Monday, November 28, 2011

New NOLA blog!

BIG NEWS- a few local New Orleans beer bloggers are joining up to create a NOLA beer website at:

You may be asking yourself, why does New Orleans need this blog, given that there are several venues to find out about beer here?  There's a Facebook page for all of Louisiana, the major players tend to post updates on Facebook and Twitter, there are several beer bloggers on the scene, including yours truly and the Beer Buddha (who was the one who actually started up the NOLA Beer Guide and asked me to participate.)

However, the hope is that this website will consolidate ALL of these points of information, so that we can most effectively get the word out to all New Orleans beer lovers. Since there are several of us posting, we don't need to worry about if someone gets slammed at work and can't get the time to update, or if someone's out of town, or whatever.

I will still be posting here- about my personal beer tastings and other beer adventures.

But check this shiz out! We'll be listing bars, breweries, and restaurants; providing info for homebrewers; and updating beer news and events daily (ish.)

Man, now I want a beer.

Wednesday, November 23, 2011

Venturing back out into the land of beer

Since we are feeling the pinch from unexpected last minute international travel, our going out has been curtailed somewhat. But we did get out to the Avenue Pub for a friend's birthday and I tried two interesting beers while there.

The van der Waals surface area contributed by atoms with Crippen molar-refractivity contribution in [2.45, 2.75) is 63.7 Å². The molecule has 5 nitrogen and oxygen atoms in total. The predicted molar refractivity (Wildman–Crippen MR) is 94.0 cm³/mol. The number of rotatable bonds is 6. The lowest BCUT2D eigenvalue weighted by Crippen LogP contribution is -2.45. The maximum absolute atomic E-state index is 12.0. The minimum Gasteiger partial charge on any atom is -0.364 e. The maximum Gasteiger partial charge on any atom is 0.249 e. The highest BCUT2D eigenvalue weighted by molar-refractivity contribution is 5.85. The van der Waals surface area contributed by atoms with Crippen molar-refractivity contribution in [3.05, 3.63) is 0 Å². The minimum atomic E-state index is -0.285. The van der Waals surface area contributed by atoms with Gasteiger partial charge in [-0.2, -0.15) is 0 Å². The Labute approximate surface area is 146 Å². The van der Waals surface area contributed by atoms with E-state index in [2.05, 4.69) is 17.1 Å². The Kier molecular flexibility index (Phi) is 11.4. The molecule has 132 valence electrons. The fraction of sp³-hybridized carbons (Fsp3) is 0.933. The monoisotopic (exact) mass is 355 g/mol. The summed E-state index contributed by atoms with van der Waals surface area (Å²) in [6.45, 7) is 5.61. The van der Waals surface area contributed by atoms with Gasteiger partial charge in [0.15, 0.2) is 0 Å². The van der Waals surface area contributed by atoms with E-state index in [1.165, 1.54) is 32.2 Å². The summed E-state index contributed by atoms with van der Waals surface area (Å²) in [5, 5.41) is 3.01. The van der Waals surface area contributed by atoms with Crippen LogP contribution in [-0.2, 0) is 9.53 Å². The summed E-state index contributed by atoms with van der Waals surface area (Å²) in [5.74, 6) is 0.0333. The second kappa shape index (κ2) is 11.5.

First was the Stillwater Autumnal- a malty, somewhat funky farmhouse ale.  There was a nice spiciness, and I thought I caught a bit of grape/wine taste up front, (looks like it was aged in Burgundy casks, which would explain that) and it had a nice dry finish.  Refreshing, tasty, and nicely challenging.

Second was Brooklyn Brewery's The Companion, which was brewed to celebrate Garrett Oliver's work as editor-in-chief for the Oxford Companion to Beer.  According the the Brooklyn Brewery blog,
Thomas created special new floor malts for The Companion, which is brewed in an old style called “wheat wine”, a wheat-based equivalent to barley wine. The floor malts give this beer a juicy malt character of considerable depth, 55% malted wheat gives it a surprising lightness on the palate, while our house ale yeast lends a gentle fruitiness. The Oxford Companion will impart knowledge, while The Companion imparts conviviality. Maybe you really can have it all?
I liked it.  It was like an imperial hefeweizen, although the alcohol (9+%) is EXTREMELY well hidden.  I was buzzing pretty good after a glass of that. Much lighter than a barley wine and more well rounded in body and flavor than a regular hefe or weisse.  Complex  but not as crazypants as The Concoction.

In other news, I'm happy to report that Tom's homebrew ("black ESB") is really coming along.  It's quite tasty and it keeps getting better as it ages.

Also, welcome to the blog world, fellow lady beer blogger Amy, The Beer Belle.

Saturday, November 19, 2011

Happy news!

Got this email from the Avenue Pub (recall, I saw a letter in Offbeat a while back alluding to this).  Hooray!  Mark your calendar...for...

Narke, Nils Oscar, Nynäshamns Ångbryggeri & Oppigarde Beer event.

The Kindness of Strangers Swedish beer event January 21st, 2012